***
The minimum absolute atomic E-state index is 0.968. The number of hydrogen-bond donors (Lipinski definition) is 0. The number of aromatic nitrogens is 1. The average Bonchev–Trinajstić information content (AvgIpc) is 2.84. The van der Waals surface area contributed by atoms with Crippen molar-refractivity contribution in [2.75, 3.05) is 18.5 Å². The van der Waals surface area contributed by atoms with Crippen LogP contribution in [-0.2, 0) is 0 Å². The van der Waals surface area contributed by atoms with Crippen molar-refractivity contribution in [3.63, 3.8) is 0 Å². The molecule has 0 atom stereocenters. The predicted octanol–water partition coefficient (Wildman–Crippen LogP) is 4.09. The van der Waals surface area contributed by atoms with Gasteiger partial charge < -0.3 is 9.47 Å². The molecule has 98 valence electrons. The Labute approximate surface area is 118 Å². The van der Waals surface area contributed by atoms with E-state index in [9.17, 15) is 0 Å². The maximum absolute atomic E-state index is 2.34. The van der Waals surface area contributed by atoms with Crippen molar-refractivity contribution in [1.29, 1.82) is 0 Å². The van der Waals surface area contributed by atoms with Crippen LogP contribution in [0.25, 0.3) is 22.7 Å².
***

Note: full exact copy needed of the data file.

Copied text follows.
The minimum absolute atomic E-state index is 0.968. The number of hydrogen-bond donors (Lipinski definition) is 0. The number of aromatic nitrogens is 1. The average Bonchev–Trinajstić information content (AvgIpc) is 2.84. The van der Waals surface area contributed by atoms with Crippen molar-refractivity contribution in [2.75, 3.05) is 18.5 Å². The van der Waals surface area contributed by atoms with Crippen LogP contribution in [-0.2, 0) is 0 Å². The van der Waals surface area contributed by atoms with Crippen molar-refractivity contribution in [3.63, 3.8) is 0 Å². The molecule has 0 atom stereocenters. The predicted octanol–water partition coefficient (Wildman–Crippen LogP) is 4.09. The van der Waals surface area contributed by atoms with Gasteiger partial charge < -0.3 is 9.47 Å². The molecule has 98 valence electrons. The Labute approximate surface area is 118 Å². The van der Waals surface area contributed by atoms with E-state index in [9.17, 15) is 0 Å². The maximum absolute atomic E-state index is 2.34. The van der Waals surface area contributed by atoms with Crippen molar-refractivity contribution in [1.29, 1.82) is 0 Å². The van der Waals surface area contributed by atoms with Crippen LogP contribution in [0.25, 0.3) is 22.7 Å².